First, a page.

The special effects are outstanding. After viewing the trailer, I thought they would be all I had to look forward to. I expected Man on Fire to be a formulaic Hollywood Blockbuster Action-Adventure, in which people constantly speak when they have nothing to say. Luckily, this film is nothing of the sort.

Man on Fire depicts a body guard named Creasy, played by Denzel Washington, and his obsession with violence and transgression: he loathes criminals as much as he is enticed by them. It is exciting to watch this duality play out. At times, Creasy simultaneously embodies Jesus Christ and Adolf Hitler.

Creasy is an ex-Marine hired to protect the young daughter, Pita (Dakota Fanning), of an inter-racial couple living in Mexico. Their inter-racial-ness is important because it is a glaring example of the racist mentality perpetuated by this film. The Mexican father, whose character is by far the weakest and most underdeveloped in the film, displays raging cowardice and corruption next to his ideal, blonde American wife. If you have a problem with narrow and prejudiced racial representations of Mexicans, this film may bother you. Unless, of course, you want your mounting inner rage to be elicited like Creasy's is.

The racism at least gives Man on Fire some cinematic flare. It is in the tradition of John Ford westerns, where troubled cowboys violently take the law into their own hands by slaughtering whole tribes of Native Americans. Tony Scott broadens this important tradition, because Creasy is not blatantly racist. It's merely coincidental that the Mexican people serve as an outlet for his rage.

Although this film is, at times, both intelligent and entertaining, its main problem is in duration. Tony Scott's exciting but self-indulgent experimental style makes this film's two-plus-hour running length more of a burden for the viewer than a visual escape. The cinematography is excellent, but excellent even to the point of boredom and distraction.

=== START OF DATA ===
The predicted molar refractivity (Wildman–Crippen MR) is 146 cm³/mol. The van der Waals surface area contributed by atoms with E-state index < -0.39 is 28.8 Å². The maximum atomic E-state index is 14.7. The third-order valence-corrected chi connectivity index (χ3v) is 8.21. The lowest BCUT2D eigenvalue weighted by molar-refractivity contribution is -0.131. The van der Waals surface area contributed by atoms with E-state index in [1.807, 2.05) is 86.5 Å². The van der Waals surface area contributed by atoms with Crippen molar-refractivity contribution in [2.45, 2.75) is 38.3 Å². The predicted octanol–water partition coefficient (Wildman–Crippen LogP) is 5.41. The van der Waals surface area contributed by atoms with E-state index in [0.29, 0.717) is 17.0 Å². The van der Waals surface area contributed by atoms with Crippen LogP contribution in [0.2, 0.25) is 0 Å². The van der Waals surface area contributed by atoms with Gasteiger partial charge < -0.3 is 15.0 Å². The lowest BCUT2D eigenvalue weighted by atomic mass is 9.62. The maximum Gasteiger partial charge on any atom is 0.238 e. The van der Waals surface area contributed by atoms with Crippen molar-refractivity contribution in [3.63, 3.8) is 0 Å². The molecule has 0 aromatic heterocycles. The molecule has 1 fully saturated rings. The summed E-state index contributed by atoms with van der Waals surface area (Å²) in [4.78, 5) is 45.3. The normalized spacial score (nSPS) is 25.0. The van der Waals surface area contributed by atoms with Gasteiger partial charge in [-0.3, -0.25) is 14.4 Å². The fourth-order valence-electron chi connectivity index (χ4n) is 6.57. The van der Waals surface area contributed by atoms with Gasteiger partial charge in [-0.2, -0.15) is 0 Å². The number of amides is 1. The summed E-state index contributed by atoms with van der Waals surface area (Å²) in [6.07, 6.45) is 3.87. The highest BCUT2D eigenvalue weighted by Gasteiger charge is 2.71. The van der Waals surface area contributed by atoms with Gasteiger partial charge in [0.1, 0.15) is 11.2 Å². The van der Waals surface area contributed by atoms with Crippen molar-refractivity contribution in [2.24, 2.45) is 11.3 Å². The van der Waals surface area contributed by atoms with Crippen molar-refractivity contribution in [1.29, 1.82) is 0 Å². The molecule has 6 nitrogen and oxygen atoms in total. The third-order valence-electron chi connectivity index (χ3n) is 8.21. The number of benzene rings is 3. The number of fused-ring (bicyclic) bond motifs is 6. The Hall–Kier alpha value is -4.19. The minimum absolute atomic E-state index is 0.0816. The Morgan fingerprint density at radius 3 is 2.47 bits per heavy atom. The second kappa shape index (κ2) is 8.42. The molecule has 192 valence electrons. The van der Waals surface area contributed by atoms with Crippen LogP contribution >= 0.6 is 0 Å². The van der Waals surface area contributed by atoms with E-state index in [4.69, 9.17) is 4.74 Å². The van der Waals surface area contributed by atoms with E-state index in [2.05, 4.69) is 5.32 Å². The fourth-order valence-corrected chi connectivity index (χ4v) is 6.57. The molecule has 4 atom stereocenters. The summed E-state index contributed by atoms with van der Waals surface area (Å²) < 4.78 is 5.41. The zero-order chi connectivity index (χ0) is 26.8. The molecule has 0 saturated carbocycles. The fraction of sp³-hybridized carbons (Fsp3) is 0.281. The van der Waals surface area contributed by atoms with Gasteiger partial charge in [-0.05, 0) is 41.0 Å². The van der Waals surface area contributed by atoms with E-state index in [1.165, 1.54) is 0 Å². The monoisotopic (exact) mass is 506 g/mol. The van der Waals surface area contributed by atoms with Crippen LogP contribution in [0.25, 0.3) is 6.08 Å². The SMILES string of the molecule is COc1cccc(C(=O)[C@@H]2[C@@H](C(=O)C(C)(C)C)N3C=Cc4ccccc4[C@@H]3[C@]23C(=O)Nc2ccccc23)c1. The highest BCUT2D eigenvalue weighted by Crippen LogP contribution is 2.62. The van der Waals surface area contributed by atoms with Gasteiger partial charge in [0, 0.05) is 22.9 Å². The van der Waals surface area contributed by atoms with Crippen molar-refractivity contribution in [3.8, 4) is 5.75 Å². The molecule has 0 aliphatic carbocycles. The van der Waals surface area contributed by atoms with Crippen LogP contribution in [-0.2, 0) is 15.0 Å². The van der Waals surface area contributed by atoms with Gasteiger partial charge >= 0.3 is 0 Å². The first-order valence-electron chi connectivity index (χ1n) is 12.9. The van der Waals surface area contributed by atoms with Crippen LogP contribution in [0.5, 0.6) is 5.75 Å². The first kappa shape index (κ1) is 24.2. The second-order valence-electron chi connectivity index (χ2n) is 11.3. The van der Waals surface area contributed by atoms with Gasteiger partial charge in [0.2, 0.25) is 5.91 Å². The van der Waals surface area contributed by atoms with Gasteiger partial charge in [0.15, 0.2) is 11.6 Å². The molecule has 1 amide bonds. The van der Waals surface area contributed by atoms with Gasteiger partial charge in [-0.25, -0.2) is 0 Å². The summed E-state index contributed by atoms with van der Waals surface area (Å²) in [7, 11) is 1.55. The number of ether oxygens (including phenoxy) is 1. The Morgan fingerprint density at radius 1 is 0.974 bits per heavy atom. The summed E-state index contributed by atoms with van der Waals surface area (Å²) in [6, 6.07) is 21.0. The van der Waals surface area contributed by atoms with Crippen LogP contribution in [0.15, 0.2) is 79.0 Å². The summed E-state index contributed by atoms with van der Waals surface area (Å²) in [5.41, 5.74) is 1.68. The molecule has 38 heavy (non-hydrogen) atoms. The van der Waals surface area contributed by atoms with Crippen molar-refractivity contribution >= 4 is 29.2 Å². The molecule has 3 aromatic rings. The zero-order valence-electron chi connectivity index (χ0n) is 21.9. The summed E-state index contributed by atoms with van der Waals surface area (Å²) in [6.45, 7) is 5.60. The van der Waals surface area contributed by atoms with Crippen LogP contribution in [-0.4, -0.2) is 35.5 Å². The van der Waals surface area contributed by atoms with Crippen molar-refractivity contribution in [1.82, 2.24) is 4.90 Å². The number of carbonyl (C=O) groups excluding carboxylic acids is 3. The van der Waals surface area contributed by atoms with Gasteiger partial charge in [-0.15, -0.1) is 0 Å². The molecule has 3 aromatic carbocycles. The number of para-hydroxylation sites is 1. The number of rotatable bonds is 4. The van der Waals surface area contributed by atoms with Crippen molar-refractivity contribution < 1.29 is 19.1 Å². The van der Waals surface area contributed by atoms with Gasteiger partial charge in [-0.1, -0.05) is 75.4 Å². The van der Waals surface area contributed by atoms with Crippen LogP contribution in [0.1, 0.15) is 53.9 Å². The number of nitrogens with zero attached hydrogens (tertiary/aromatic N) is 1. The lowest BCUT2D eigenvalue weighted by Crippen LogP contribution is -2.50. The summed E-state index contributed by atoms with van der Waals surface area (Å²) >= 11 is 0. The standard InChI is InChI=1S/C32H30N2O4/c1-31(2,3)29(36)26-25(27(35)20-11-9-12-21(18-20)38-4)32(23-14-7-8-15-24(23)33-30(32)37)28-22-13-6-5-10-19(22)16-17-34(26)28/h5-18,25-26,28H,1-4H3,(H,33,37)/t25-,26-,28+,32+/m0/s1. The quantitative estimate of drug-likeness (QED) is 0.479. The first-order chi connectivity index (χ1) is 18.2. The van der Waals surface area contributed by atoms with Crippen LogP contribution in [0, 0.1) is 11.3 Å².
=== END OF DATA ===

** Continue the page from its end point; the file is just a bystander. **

This movie should be broken into two parts: pre-kidnapping of Pita and post-kidnapping of Pita. The actual event of the kidnapping of Pita functions as a bridge for two reasons. Like the first part, and much unlike the second, it demonstrates an understanding of narrative structure and the importance of formal coherence. Like the second part, the fast-paced, abstract visual logic is too much for the viewer to digest. Luckily, I had some Tylenol handy, but I know others weren't as fortunate.

The post-kidnapping of Pita part is very experimental. Subtitles are artistically displayed for lines spoken in English, and the film often takes on the quality of being an extended series of "Just do it" Nike commercials. To wax intellectual on the issue, it could be argued that this section of the film imitates Creasy's own enraged and frenzied psyche. Hell hath no fury like a Marine's anger. There is no doubt that this film is significant. Yes, it is far too long, but it is also intelligent and entertaining.

I wouldn't watch it again, but I surely don't regret having seen it the first time.


Comments

All comments eligible for publication in Daily Pennsylvanian, Inc. publications.